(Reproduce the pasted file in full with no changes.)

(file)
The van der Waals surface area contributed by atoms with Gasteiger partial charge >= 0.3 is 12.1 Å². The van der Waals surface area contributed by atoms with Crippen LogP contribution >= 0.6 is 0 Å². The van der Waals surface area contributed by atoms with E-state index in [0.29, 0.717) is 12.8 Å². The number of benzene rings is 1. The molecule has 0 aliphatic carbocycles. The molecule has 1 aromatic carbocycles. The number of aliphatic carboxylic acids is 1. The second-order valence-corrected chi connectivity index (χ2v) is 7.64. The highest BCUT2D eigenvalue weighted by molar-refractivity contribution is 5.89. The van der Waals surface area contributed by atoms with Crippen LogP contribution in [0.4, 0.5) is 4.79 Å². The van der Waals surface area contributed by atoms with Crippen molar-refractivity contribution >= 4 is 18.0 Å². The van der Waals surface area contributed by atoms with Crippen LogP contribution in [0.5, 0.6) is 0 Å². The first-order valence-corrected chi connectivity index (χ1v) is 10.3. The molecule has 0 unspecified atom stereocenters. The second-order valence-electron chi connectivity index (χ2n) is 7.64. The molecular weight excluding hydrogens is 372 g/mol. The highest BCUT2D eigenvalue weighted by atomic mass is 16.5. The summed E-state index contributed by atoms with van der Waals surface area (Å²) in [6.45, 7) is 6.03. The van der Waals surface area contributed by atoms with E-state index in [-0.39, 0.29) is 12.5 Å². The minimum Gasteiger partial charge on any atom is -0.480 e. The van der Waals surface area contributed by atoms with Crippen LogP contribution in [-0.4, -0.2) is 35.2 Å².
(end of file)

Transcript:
The van der Waals surface area contributed by atoms with Gasteiger partial charge >= 0.3 is 12.1 Å². The van der Waals surface area contributed by atoms with Crippen LogP contribution >= 0.6 is 0 Å². The van der Waals surface area contributed by atoms with E-state index in [0.29, 0.717) is 12.8 Å². The number of benzene rings is 1. The molecule has 0 aliphatic carbocycles. The molecule has 1 aromatic carbocycles. The number of aliphatic carboxylic acids is 1. The second-order valence-corrected chi connectivity index (χ2v) is 7.64. The highest BCUT2D eigenvalue weighted by molar-refractivity contribution is 5.89. The van der Waals surface area contributed by atoms with Crippen LogP contribution in [0.4, 0.5) is 4.79 Å². The van der Waals surface area contributed by atoms with Crippen molar-refractivity contribution >= 4 is 18.0 Å². The van der Waals surface area contributed by atoms with Crippen LogP contribution in [0.5, 0.6) is 0 Å². The first-order valence-corrected chi connectivity index (χ1v) is 10.3. The molecule has 0 unspecified atom stereocenters. The second-order valence-electron chi connectivity index (χ2n) is 7.64. The molecular weight excluding hydrogens is 372 g/mol. The highest BCUT2D eigenvalue weighted by atomic mass is 16.5. The summed E-state index contributed by atoms with van der Waals surface area (Å²) in [6.45, 7) is 6.03. The van der Waals surface area contributed by atoms with E-state index in [-0.39, 0.29) is 12.5 Å². The minimum Gasteiger partial charge on any atom is -0.480 e. The van der Waals surface area contributed by atoms with Crippen LogP contribution in [-0.4, -0.2) is 35.2 Å².